Portraits of Popular Breeds at Home and Abroad: German Boxer

The German Boxer can truly be called a versatile dog. With no doubts, it can be a family dog, a watchdog or a rescuer. It is also good at sports. A long-term boxer breeder, Ing. Michaela Martinů, can confirm that.

You probably can’t mistake a boxer for another breed. Its head with a slender, angular skull, broad and powerful jaws and a typical overbite are unmistakable. Boxer’s figure is sturdy with solid skeleton. Its muscles are dry, well-shaped and plastically visible. The movement is vital, temperament and full of strength. Despite its robustness, Boxers should not be heavy-footed.

A direct ancestor of Boxers was Brabanter Bullenbissers which was common in Europe in the Middle Ages. These dogs were primarily used for hunting bears and wild boars, and between the 16th and 18th century, they were trained for show fights. The breeding of Brabanter Bullenbissers was in the hands of hunters. As the task of these dogs was to hold the savage game until the hunter came, they preferred to breed dogs with broad jaws, wide tooth arrangement and a turned up nose. The description of their appearance from that time basically matches today's Boxers. But they have evolved considerably when it comes to their nature. It started with the use of firearms, when dogs were no longer needed to catch the game. In the 19th century, an effort to breed a dog with similar appearance which would be capable of functioning in a domestic environment started. The members of the Boxer Club have always bred for temperament, rather than appearance or performance. It is the reason why these dogs have such a positive combination of character traits we appreciate in them these days.

Therefore, they have gone a long journey from a sneaky and aggressive dogs to family companions who can’t be easily disturbed. Thanks to their adaptability and learning skills, these dogs can perform almost any task. Its patience is basically endless, so it’s also good with small children. Also, the joyful nature makes them perfect companions for kids. Their longtime breeder, Michaela Martinů, says: “It's a dog with steady nerves, it’s confident, calm and its nature is well-balanced. Boxers should be friendly, fearless dogs that are lively enough – people call it standard. I say: Boxers are clowns and gladiators in one body. They’re good for people who want partners and not performance machines even though they are capable of very good results.” She provides more details about their nature: As owners of other working breeds say: ‘boxer is half a dog, and the other half human’. When someone says ‘Boxer’, I think of strength, beauty, elegance, a slaphappy creature, unconditional friendship, energy both when playing or working and unreserved love for people. A clown with the body of an athlete and the heart of a gladiator. Boxer doesn’t have a long life, but it lives happily and intensively, so it’s therefore worth living alongside it.”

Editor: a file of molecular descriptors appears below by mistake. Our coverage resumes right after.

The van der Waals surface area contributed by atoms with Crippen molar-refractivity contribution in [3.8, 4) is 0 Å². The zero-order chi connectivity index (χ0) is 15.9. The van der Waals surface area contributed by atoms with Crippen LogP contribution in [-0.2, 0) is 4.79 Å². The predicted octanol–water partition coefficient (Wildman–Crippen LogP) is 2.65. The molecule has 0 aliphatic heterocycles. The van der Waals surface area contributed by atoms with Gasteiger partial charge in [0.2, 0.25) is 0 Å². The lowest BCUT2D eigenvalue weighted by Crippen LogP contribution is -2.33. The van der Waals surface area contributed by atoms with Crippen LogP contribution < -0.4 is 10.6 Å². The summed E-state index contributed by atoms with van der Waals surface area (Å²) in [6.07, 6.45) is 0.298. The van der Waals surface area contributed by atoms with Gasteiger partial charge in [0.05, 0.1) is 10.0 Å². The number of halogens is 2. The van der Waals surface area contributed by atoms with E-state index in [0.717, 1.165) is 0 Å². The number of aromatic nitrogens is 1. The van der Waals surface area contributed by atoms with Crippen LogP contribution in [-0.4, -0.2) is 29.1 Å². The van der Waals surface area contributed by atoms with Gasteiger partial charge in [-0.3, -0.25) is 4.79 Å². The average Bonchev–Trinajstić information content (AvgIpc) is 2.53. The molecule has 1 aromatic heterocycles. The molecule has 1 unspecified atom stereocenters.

At first, it is distrustful and careful when it comes to strangers and even anything that could put its family at risk. It is always ready to protect its people. Thanks to its courage and fearless nature, the German Boxer can also be a great watchdog. It needs a valid reason to attack. If it is trained well, there is no groundless aggression. When it sees its master has no reason to be vigilant, it will also stay calm and remain friendly towards a stranger.

Boxer is well suited for many dog sports thanks to its versatility. However, Ing. Martinů pointed out that we always need to keep in mind its problems with thermoregulation. It is a brachycephalic breed (i.e. a breed with a short skull), so it can overheat easily. It is not well-equipped for winter as it lacks the undercoat. Also, we need to develop its inherited talents from an early age and be consistent and patient in training. Boxers can’t stand two things when training – boredom and drilling. They remember a lot, a poorly learned command or a situation is difficult to be erased from its memory, so it’s good to eliminate unnecessary mistakes,” she adds. Boxers most often (in a reasonable extent) engage in agility, canicross, coursing, dogfrisbee, dogtrekking, obedience, dogdancing and sport cynology and they are also used for rescue work.